June 17, 2011

 

Record pork prices boost China's hog herd expansion
 

 

Chinese hog raisers are rebuilding herds of hogs, as soaring pork prices raise enthusiasm for expansion, the Ministry of Agriculture said.

 

Pork prices in the world's largest consumer and producer are close to the record highs hit in February 2008, due to low stocks at the beginning of the year and rising corn and labour force costs.

 

Hog stocks as of May 31 edged up 0.8% from April, while the number of hogs for sale rose 3.1%, the ministry said in a statement Wednesday (Jun 15), citing a survey of more than 2,000 major hog-raising cites. Both hog stocks and the number of hogs available for slaughter in May rose for a third consecutive month, it said.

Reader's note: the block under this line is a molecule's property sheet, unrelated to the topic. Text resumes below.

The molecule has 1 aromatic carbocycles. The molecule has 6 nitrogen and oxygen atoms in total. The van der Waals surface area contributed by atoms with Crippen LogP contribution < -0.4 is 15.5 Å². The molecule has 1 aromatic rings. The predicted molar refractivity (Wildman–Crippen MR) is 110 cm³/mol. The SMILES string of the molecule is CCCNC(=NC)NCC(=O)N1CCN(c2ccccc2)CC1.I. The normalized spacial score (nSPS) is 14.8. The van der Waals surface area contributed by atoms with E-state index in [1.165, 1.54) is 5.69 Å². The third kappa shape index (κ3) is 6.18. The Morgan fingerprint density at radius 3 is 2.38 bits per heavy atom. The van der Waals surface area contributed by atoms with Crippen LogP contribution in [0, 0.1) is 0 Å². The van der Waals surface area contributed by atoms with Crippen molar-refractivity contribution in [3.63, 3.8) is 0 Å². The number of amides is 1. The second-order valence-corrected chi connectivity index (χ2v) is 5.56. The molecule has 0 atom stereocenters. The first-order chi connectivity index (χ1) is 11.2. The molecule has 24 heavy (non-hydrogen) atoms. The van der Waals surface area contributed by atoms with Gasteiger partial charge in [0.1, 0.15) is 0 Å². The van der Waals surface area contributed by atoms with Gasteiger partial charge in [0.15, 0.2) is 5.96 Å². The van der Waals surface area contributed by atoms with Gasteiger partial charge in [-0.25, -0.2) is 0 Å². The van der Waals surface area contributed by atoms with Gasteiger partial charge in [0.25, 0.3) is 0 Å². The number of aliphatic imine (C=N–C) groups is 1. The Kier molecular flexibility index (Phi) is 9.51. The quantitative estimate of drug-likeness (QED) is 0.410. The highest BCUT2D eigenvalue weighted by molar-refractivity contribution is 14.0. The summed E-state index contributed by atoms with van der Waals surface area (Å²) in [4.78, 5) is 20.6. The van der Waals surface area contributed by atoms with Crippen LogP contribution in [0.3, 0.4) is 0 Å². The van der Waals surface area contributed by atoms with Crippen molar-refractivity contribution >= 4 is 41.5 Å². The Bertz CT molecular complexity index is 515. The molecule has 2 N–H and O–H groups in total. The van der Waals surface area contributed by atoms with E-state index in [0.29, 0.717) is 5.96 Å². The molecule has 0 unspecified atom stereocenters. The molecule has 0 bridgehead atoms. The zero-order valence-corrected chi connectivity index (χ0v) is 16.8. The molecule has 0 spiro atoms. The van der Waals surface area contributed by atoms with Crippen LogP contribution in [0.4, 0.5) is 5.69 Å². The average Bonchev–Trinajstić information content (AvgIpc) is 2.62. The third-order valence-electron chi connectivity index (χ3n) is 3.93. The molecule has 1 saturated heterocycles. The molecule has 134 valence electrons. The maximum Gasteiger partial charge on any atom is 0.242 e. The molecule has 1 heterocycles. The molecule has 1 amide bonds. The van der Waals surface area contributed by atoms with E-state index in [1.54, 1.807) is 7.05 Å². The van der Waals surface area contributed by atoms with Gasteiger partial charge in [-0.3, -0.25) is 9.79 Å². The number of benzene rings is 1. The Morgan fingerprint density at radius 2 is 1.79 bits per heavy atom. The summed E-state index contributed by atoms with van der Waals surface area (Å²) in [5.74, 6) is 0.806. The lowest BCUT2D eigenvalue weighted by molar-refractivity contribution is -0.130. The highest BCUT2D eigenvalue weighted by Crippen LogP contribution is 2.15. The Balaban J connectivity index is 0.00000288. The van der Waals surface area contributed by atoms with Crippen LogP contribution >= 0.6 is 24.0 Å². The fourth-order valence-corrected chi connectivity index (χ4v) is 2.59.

The ministry expects hog prices to remain high, but pork supply can be ensured as farmers' confidence is on the rise, the ministry said.

 

"Pork prices will see limited downside risks," it said.

 

Last week, piglet prices in 470 markets monitored by the Ministry of Agriculture soared 108% from a year earlier, suggesting considerable enthusiasm to expand hog production.

 

The average wholesale pork price rose to RMB22.52 (US$3.48) per kg in the week to June 10, approaching the record high of RMB22.88 (US$3.54)/kg touched in February 2008, the Ministry of Commerce said.

 

Pork prices are set to rise further in the near future, after hitting a three-year low in the middle of last year. The low prices in mid-2010 forced many hog farmers to exit the industry, leading to reduced supply this year, analysts said.

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